Wildlife NGO embarks on dolphin conservation project


Confirmed sighting: A small pod of Irrawaddy dolphins seen in Tawau coastal waters. (Photo courtesy of Shavez Cheema).

KOTA KINABALU: A team of conservationists is embarking on a dolphin conservation project by engaging with local communities.

Shavez Cheema, founder of 1StopBorneo Wildlife, said he sighted dolphins in Sabah’s waters during his research on frogs and mammals.

“A partner of mine who specialises in the study of insects has also reported seeing dolphins in residential areas close to the sea, ” he said.

He said there was a need to create more awareness about dolphins and felt that the best way to protect and conserve them was through engagement with locals.

1StopBorneo Wildlife aims to develop new ways to save animals, among others.

Cheema said there were four main dolphin species seen in Sabah waters – the Irrawaddy dolphin (measuring 2.5m), the finless porpoise (1.9m), the Indo-Pacific bottlenose dolphin (3.9m) and the Indo-Pacific humpback dolphin (2.8m).

He said their wildlife team will investigate populations of these animals in estuaries and bays through the Sabah Dolphin Conservation Project.

Locals can get more involved through education and job creation via conservation tourism, he added.

In conservation tourism, the knowledge held by local fishermen would be valuable as they could be hired to guide tourists on dolphin-spotting safaris, he said.

This would provide an additional source of income for the fishermen, he added.

Cheema said the second component of the project was to raise awareness among coastal communities about the impact of human activities on dolphins.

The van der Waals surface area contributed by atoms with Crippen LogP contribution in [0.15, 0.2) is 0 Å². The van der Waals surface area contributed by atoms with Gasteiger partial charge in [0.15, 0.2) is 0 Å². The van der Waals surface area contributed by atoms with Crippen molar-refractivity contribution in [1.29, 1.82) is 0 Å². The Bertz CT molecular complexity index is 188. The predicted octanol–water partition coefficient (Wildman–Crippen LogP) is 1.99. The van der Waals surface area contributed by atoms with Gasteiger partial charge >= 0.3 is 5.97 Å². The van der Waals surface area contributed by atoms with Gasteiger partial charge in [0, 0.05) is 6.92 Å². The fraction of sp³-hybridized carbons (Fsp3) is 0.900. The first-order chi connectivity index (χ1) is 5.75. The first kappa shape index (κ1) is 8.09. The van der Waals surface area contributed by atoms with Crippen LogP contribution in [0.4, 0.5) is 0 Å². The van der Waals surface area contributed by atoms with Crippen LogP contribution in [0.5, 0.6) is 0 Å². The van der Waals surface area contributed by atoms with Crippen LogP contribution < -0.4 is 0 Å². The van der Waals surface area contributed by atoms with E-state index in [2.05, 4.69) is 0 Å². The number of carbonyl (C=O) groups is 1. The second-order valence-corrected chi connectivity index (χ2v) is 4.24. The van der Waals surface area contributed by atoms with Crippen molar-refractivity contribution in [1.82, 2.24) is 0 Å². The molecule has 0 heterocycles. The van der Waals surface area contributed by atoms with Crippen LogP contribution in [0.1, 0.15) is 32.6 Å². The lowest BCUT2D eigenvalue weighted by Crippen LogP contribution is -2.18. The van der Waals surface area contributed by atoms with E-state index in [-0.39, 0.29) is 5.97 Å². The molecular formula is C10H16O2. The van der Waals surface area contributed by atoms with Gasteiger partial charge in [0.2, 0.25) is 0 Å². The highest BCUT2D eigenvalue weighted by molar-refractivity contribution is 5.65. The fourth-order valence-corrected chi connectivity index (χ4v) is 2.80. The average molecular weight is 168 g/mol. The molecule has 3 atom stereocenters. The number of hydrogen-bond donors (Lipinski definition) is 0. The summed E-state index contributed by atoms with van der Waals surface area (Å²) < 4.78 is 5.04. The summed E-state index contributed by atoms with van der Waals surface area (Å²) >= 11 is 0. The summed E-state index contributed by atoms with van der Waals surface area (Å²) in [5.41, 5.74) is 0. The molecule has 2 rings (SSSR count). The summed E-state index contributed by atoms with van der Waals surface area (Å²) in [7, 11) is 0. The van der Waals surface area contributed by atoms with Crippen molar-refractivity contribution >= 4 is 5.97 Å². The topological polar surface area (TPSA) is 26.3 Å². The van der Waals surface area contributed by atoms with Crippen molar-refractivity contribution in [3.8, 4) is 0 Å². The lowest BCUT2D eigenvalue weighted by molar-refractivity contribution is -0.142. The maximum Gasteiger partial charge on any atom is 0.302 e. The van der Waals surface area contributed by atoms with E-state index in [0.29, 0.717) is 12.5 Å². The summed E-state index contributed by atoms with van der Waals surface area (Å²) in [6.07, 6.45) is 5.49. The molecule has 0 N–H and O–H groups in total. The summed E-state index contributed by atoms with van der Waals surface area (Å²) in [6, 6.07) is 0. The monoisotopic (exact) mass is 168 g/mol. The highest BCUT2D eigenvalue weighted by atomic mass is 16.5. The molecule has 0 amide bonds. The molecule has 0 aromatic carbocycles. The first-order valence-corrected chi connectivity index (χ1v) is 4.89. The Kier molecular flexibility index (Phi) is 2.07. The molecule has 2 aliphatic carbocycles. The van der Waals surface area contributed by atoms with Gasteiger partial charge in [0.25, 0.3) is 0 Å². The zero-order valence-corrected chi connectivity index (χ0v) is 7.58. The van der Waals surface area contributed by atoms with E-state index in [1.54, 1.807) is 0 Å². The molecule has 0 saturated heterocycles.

This could be done, for example, by working with schools to develop “plastic bag free” policies, he said.

“Our engagement with these communities, making use of their knowledge of the coast, will enable them to help us monitor the dolphin population and behaviour.”

Cheema said an additional benefit of “dolphin watching” was that local folk would be able to patrol estuaries, bays and coast to spot illegal fishing.

“By studying dolphins, we hope to obtain further evidence of ecological change, ” he said.

At one of the NGO’s proposed sites in Sabah, the 1StopBorneo Wildlife team recorded up to 30 individual dolphins that were not in large pods during a day-long observation of the mammals.

They hope to include night surveys, using mounted spotlights, to broaden their understanding of dolphin movement and behaviour.

“The Irrawaddy dolphins and humpback dolphins have already been regularly observed by members of our project team and, interestingly, sometimes dolphins have been recorded close to the shoreline and villages, ” he said.

If successful, their Sabah survey will be expanded to other parts of the Borneo coast, including Sarawak, Brunei and Indonesia, and would involve working with other conservation groups.

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